Websites are delicate, messy, and hard to manage effectively. Setup might be easy, but a beginner learning to maintain a website will hit a damaging snag sooner or later.
The main problem is that the tech behind any website is complex for beginners. The files that run your site are written in multiple different languages, depend on each other’s fixed locations, and are controlled by config files. In short, there’s a lot to grasp when you’re starting up a website.
To avoid making mistakes you need a basic knowledge of SQL, cPanel, and phpmyadmin, as well as a general idea of why and how websites work. Like I learned the hard way, tiny tweaks or careless uploads can take the entire site offline for days at a time, which is especially damaging when you have a recurring audience of any kind.
In this post, I’m going to go through the methods you’ll need when maintaining a website, and give you processes you can follow for each task.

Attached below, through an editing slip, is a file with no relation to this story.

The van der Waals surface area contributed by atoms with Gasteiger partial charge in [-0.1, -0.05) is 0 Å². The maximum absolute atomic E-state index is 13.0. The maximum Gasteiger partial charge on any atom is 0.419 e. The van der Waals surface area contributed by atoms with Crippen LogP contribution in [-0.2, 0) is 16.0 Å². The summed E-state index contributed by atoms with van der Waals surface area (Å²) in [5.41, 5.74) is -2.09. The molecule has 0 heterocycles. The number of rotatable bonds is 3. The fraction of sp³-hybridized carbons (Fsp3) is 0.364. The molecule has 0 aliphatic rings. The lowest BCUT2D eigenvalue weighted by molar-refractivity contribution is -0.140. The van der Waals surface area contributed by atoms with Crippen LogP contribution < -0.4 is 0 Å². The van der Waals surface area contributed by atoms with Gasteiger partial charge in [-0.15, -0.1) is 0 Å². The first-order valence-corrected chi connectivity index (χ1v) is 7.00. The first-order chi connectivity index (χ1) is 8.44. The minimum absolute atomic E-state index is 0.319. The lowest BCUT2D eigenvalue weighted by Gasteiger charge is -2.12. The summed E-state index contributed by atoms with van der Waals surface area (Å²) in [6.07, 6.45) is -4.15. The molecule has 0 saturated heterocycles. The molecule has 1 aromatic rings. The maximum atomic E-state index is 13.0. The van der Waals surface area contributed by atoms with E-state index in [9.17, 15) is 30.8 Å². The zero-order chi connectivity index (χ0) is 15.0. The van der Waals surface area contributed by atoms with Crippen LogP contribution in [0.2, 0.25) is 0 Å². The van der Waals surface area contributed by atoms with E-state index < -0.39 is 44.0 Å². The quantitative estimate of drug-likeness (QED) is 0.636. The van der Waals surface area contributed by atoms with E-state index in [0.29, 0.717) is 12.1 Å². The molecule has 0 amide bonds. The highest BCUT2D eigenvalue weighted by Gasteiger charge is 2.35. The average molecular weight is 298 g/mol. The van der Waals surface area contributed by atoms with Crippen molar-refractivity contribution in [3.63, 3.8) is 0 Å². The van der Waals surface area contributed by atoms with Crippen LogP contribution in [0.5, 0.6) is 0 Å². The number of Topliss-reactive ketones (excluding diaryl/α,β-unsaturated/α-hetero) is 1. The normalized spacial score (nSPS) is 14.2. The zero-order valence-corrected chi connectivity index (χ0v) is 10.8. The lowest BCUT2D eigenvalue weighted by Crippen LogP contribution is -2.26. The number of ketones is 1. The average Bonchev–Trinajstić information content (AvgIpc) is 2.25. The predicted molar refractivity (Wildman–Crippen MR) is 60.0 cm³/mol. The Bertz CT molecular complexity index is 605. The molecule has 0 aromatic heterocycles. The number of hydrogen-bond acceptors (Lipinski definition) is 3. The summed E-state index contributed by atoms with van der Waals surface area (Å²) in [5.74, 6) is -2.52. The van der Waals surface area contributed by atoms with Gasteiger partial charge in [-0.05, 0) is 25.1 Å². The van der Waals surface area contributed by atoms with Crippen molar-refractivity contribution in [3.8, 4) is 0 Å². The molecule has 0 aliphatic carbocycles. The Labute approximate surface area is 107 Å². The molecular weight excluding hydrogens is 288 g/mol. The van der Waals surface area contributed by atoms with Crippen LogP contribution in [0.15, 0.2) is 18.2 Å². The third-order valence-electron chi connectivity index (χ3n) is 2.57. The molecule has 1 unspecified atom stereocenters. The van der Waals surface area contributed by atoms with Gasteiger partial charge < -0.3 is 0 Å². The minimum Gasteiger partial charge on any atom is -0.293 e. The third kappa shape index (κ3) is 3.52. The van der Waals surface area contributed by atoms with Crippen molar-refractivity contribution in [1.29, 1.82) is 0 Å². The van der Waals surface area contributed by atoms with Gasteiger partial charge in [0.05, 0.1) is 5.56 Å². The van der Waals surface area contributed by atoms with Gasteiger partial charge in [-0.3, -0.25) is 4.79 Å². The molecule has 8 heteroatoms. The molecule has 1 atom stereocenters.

Before you start, you need to make sure you’re equipped to continue…
Getting started: 6 things to set up
To get solid systems in place, you first need to set your tools up. These tools will audit your site, alert you of problems, allow you to access your site’s files, and automatically store backups. They’re the essential starting point that we’ll build our processes around.
Set up Google Search Console
Search Console is a set of tools offered by Google that monitors and reports on the way your site displays to the public, and to Google. It also is a way for you to choose how Google parses your site’s data, and what it should and shouldn’t crawl. Make sure you have Google Analytics installed on your site, and then log into your Google Account and go to Search Console.
The next steps — adding a site and verifying the property — are clearly signposted. But, if you get stuck, you can check this video below for a 10-minute complete guide:
After adding a site and verifying your ownership, you’ll need to add your sitemap. Upload your sitemap to Search Console by clicking here.
Now you just have to make sure that email notifications are enabled in the Preferences cog menu, and you’re good to go. Google will email you if there are any crawl errors, 404s, or other things that might signal it’s time for maintenance.
- Go to Search Console
- Click ‘Add Site’
- Verify the site through Google Analytics
- Upload your sitemap
- Check email notifications are turned on
Create and manage root access